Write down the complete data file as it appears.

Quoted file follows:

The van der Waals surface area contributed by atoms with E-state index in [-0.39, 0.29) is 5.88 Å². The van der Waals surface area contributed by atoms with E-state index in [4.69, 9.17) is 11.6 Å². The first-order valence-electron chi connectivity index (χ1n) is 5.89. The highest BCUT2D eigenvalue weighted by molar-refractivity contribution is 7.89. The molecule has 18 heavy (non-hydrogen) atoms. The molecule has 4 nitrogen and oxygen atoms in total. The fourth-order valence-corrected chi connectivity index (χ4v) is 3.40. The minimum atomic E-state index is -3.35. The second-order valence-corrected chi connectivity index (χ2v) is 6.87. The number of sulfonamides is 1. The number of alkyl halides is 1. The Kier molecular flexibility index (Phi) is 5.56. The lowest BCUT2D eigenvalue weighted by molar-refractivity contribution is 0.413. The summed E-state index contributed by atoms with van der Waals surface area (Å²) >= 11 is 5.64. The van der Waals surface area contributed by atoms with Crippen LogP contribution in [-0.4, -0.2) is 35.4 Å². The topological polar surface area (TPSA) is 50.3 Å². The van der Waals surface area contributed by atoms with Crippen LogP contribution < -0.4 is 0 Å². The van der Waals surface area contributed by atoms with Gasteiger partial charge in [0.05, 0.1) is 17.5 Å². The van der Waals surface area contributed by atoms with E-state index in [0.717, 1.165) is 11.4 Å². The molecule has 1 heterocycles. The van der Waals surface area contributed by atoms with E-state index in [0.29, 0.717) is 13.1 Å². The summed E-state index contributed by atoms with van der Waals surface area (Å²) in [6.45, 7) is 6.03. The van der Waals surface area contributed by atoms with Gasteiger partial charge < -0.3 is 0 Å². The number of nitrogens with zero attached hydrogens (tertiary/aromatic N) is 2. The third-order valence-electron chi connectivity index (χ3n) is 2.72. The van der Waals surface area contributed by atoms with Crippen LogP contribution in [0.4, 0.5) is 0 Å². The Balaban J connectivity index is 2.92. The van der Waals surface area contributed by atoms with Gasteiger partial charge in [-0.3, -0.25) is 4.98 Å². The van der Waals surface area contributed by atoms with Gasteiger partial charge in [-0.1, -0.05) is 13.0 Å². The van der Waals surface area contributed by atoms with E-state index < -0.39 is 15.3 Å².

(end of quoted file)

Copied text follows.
The van der Waals surface area contributed by atoms with E-state index in [-0.39, 0.29) is 5.88 Å². The van der Waals surface area contributed by atoms with E-state index in [4.69, 9.17) is 11.6 Å². The first-order valence-electron chi connectivity index (χ1n) is 5.89. The highest BCUT2D eigenvalue weighted by molar-refractivity contribution is 7.89. The molecule has 18 heavy (non-hydrogen) atoms. The molecule has 4 nitrogen and oxygen atoms in total. The fourth-order valence-corrected chi connectivity index (χ4v) is 3.40. The minimum atomic E-state index is -3.35. The second-order valence-corrected chi connectivity index (χ2v) is 6.87. The number of sulfonamides is 1. The number of alkyl halides is 1. The Kier molecular flexibility index (Phi) is 5.56. The lowest BCUT2D eigenvalue weighted by molar-refractivity contribution is 0.413. The summed E-state index contributed by atoms with van der Waals surface area (Å²) >= 11 is 5.64. The van der Waals surface area contributed by atoms with Crippen LogP contribution in [-0.4, -0.2) is 35.4 Å². The topological polar surface area (TPSA) is 50.3 Å². The van der Waals surface area contributed by atoms with Crippen LogP contribution < -0.4 is 0 Å². The van der Waals surface area contributed by atoms with Gasteiger partial charge in [0.05, 0.1) is 17.5 Å². The van der Waals surface area contributed by atoms with E-state index in [0.717, 1.165) is 11.4 Å². The molecule has 1 heterocycles. The van der Waals surface area contributed by atoms with E-state index in [0.29, 0.717) is 13.1 Å². The summed E-state index contributed by atoms with van der Waals surface area (Å²) in [6.45, 7) is 6.03. The van der Waals surface area contributed by atoms with Gasteiger partial charge < -0.3 is 0 Å². The number of nitrogens with zero attached hydrogens (tertiary/aromatic N) is 2. The third-order valence-electron chi connectivity index (χ3n) is 2.72. The van der Waals surface area contributed by atoms with Crippen LogP contribution in [0.4, 0.5) is 0 Å². The Balaban J connectivity index is 2.92. The van der Waals surface area contributed by atoms with Gasteiger partial charge in [-0.3, -0.25) is 4.98 Å². The van der Waals surface area contributed by atoms with Gasteiger partial charge in [-0.1, -0.05) is 13.0 Å². The van der Waals surface area contributed by atoms with E-state index < -0.39 is 15.3 Å².